Arnold & Tandon Gatecrash Malaysia Cup Semis
9 Nov 2023
Malaysia's Rachel Arnold and India's Ramit Tandon caused big upsets at the Ace Malaysia Squash Cup, ousting No.2 seed Farida Mohamed and No.3 seed Victor Crouin, respectively, to book their places in the semi-finals of the PSA World Tour Bronze event in Seremban.
Arnold is one of two remaining Malaysian players in the women's draw, earning her place in the semis following an 11-8, 9-11, 11-7, 11-5 victory at the S2 Sports Complex.
Despite being the lower-ranked player, Arnold had won both of her previous matches against Mohamed and kept a cool head as the Egyptian got more and more frustrated with some of the officiating decisions.
"I'm pleased with how I played," said Arnold afterwards.
"I was pretty patient with my length and I think that was a good thing. If I keep up my performance to the level I played in the last few days then I should be good [against Khafagy]."
Arnold will be the heavy favourite to reach the title decider when she comes up against unseeded Egyptian Malak Khafagy, who beat compatriot Kenzy Ayman to reach her first PSA World Tour Bronze semi-final.
"I'm extremely overwhelmed," Khafagy said.
"It's a lot to digest right now. It feels great, it's my first semi-final at such a big event. I didn't expect anything, I just came here to enjoy my game and to play the semi-finals tomorrow is so exciting.
"It would mean everything [to reach the final]. I've been working so hard and this is paying off right now. I'm very happy and excited."
The other women's semi-final will see top seed Nour El Tayeb line up against the other remaining Malaysian female, Sivasangari Subramaniam. El Tayeb put in a composed performance to oust 16-year-old Amina Orfi, while Subramaniam cruised past Hong Kong's Ka Yi Lee.
The Indian had never beaten Frenchman Crouin in three previous attempts on the PSA Tour but put in an impressive performance to overturn a 2/1 deficit, securing a 12-10, 4-11, 6-11, 11-9, 11-6 victory to reach his first $50K semi-final since the 2017 JSW Indian Squash Circuit CCI International.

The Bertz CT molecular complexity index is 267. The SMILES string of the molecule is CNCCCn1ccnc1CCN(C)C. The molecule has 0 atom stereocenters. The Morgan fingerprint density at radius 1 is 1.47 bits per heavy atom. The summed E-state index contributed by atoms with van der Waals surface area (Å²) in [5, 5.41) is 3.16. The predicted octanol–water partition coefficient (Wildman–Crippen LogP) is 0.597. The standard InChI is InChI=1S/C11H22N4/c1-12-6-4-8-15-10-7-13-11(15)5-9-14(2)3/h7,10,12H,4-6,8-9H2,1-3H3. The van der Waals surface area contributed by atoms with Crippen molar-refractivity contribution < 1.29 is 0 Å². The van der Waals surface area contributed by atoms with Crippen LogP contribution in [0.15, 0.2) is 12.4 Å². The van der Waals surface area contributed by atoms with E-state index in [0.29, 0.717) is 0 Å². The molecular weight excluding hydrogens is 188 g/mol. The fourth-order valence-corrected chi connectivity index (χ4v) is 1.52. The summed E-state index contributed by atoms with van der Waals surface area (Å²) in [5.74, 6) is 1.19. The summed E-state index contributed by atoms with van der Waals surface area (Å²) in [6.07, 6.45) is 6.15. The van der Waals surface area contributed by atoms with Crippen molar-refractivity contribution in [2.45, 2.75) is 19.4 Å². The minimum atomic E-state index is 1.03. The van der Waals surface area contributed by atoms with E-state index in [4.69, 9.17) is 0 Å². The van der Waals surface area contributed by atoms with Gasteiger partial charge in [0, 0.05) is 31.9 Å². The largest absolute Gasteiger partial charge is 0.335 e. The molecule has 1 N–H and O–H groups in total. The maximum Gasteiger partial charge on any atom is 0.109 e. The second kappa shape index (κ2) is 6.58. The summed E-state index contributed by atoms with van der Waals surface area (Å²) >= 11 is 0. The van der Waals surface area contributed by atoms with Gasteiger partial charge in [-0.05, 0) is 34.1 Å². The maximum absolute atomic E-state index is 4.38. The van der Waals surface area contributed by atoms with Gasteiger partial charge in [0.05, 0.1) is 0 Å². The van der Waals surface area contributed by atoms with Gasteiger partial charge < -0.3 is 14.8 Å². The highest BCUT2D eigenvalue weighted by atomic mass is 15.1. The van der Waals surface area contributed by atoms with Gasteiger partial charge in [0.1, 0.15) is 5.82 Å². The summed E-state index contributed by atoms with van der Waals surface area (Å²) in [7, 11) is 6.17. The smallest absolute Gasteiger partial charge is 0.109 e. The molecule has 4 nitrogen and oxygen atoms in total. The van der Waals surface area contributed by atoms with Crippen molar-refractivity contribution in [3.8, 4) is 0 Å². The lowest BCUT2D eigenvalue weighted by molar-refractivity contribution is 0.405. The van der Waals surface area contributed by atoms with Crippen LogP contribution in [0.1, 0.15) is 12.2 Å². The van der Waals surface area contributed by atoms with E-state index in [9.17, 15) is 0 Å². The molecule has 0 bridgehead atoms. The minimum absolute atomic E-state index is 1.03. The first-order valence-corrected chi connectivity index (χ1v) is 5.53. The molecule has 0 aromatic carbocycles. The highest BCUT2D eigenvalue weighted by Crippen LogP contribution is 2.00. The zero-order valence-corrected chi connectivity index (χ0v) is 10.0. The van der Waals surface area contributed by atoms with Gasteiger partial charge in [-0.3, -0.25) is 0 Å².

"I was just trying to play as well as I could, Victor is a solid player and he is one of those players that you really need to dig deep against to beat," Tandon said afterwards.
"It's important to believe in myself and hang in there with them [the world's best players]. Once I can start doing that I'll be able to put pressure on them and convert these wins. I've been close before, but I haven't really converted, so I think it's about keeping the fight going."
Tandon will take on Mostafa Asal after the top seed beat Indian veteran Saurav Ghosal in straight games, while No.4 seed Eain Yow Ng - the last Malaysian standing in the men's draw - dispatched Frenchman Sebastien Bonmalais to reach the semi-finals.
"I had the upper hand on the backhand side and was putting pressure on him," said Eain Yow.
"Physically not so much, but mentally. I kept him away from the 'T' and made sure he didn't get those easy volleys. I think I forced a few errors from his volley and I thought my length was really good today."